September 16, 2013 13:25
by Pesach Benson
How enforceable is Russia’s plan to get rid of Syria’s chemical weapons?
Col. Richard Kemp, the former commander of British forces in Afghanistan, told the Jerusalem Post that Moscow’s plan isn’t realistic because A) no country will volunteer to send inspectors into the midst of a brutal civil war, B) no country will send military personnel to protect the inspectors, and C) neither the regime nor the rebels will cooperate with the inspectors anyway.
“Israel appears to be the only reliable power in the region. America’s power and American deterrence is reduced. Israel remains the one reliable power that the world can count on to intervene if the situation gets too dangerous.”
And Tariq Alhomayed raises more red flags:
What is even more dangerous is that the Americans and the Russians have not reached a clear agreement on the number of chemical weapons storage facilities. The reason is clear: if Russia declared the numbers of chemical weapons stockpiles and their sites, this would automatically attribute responsibility for the chemical massacre on August 21 in Eastern Gouta to Assad. That would make it easier to take him to the International Criminal Court should the international community decide to–especially after the secretary-general of the UN said Assad had committed crimes against humanity throughout the revolution—which the Russians want to avoid.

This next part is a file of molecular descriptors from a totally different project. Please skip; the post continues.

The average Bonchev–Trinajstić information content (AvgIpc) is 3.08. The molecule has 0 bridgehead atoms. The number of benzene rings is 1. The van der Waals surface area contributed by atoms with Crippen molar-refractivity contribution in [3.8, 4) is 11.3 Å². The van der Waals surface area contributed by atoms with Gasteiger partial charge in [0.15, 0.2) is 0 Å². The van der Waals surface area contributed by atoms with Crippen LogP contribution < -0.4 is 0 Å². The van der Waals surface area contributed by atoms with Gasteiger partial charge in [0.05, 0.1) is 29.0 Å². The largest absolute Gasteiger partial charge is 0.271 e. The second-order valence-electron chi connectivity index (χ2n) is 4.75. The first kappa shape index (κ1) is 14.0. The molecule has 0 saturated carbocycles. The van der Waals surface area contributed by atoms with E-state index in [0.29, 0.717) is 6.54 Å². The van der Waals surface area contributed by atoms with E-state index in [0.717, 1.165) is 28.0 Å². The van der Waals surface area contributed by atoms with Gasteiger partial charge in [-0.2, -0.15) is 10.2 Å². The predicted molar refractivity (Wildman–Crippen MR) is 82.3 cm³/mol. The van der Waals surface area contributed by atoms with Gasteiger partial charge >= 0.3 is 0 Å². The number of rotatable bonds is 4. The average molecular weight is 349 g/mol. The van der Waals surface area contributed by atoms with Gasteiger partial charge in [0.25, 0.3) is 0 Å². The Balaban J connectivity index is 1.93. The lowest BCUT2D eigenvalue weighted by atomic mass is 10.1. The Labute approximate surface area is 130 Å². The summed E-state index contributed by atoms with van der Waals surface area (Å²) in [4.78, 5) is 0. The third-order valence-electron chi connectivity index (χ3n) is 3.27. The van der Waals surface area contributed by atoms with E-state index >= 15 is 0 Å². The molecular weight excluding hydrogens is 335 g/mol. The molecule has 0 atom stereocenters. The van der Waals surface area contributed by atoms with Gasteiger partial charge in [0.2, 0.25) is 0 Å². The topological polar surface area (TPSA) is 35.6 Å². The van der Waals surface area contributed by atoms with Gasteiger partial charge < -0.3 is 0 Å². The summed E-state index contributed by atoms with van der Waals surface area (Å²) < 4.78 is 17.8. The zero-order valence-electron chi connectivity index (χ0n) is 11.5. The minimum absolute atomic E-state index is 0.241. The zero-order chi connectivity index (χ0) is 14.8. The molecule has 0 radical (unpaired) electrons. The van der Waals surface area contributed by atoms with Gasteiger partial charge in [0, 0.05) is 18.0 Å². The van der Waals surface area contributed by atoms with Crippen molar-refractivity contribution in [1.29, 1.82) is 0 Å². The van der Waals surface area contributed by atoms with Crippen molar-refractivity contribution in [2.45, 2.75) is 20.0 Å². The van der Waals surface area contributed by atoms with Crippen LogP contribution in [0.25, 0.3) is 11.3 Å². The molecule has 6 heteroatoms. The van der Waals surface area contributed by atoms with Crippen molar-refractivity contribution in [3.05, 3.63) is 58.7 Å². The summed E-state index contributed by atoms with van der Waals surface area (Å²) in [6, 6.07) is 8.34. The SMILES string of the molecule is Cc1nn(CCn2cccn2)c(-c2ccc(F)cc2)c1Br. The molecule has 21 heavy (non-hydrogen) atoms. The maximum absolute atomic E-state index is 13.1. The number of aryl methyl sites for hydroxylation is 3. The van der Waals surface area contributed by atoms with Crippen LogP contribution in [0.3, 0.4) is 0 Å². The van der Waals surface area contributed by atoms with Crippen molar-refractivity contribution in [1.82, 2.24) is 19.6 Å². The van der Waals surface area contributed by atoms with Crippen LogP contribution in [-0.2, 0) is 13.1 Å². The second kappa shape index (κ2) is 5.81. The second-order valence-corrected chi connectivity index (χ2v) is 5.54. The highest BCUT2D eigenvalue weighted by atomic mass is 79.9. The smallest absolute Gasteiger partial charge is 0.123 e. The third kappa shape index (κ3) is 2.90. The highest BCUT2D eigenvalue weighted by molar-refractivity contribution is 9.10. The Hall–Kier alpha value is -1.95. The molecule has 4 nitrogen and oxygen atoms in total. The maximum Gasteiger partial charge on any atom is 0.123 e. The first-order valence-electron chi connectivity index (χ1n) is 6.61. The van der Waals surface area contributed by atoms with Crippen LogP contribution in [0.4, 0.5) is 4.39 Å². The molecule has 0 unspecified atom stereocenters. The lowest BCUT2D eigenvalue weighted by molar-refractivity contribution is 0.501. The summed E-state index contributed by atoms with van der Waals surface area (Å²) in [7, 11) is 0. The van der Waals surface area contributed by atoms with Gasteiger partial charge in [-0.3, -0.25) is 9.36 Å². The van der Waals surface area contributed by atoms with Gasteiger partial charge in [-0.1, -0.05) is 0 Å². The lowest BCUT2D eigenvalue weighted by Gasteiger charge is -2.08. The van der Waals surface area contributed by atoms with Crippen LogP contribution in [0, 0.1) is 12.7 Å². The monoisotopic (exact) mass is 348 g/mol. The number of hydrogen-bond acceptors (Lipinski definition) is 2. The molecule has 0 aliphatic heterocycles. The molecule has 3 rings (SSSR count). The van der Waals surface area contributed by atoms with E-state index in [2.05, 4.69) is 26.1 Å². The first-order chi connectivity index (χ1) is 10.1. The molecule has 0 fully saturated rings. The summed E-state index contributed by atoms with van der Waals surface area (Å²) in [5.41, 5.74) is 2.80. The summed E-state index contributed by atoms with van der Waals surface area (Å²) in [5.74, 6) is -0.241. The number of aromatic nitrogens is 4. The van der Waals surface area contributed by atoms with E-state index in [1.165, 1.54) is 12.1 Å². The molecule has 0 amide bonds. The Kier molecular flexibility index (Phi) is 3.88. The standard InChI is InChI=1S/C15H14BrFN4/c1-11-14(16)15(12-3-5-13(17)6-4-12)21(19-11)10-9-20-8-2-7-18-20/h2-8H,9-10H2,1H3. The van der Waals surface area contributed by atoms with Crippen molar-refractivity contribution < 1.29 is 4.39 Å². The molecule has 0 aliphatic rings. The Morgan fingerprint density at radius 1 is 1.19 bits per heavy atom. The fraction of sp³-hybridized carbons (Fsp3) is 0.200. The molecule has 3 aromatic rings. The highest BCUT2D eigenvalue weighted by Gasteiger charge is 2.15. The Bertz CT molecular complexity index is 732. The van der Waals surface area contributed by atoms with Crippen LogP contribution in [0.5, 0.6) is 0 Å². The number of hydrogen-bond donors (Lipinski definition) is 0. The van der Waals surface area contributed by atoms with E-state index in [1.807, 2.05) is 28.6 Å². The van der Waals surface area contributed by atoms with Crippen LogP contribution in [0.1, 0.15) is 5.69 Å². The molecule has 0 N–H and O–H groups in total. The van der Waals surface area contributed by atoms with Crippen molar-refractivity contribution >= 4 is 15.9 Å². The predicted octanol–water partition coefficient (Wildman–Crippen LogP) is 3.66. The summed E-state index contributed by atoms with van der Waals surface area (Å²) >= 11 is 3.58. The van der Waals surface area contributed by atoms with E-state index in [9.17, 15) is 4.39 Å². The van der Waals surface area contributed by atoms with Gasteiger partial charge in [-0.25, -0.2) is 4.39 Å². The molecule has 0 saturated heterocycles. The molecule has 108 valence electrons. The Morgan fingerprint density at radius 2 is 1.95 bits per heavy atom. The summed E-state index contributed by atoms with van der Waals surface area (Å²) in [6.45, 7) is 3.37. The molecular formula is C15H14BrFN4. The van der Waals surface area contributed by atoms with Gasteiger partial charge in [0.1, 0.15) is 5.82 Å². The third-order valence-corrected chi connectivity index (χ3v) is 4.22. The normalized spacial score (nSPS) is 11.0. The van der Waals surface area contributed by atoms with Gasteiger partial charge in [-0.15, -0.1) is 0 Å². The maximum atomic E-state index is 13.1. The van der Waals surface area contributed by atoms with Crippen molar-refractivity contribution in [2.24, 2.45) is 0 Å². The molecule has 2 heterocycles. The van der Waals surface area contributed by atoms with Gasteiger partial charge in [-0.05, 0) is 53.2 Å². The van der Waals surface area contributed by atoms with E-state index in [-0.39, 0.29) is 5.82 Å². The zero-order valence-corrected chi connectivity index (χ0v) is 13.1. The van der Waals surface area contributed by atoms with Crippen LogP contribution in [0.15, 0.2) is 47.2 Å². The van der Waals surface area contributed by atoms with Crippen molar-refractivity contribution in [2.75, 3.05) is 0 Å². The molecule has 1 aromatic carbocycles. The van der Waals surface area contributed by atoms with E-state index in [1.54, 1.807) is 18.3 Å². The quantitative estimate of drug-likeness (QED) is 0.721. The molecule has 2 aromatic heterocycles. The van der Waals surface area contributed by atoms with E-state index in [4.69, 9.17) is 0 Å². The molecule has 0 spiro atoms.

Syrian President Bashar Assad’s forces are smuggling chemical weapons to Hezbollah hidden in trucks carrying vegetables in order to escape international chemical inspection, Syrian opposition member Dr. Kamal Labwani told Saudi newspaper Al Watan on Monday.
The chemical arms are set to be stored in Hezbollah-controlled mountain areas of Lebanon, where it will be difficult to find and monitor them.
Source material can be found at this site.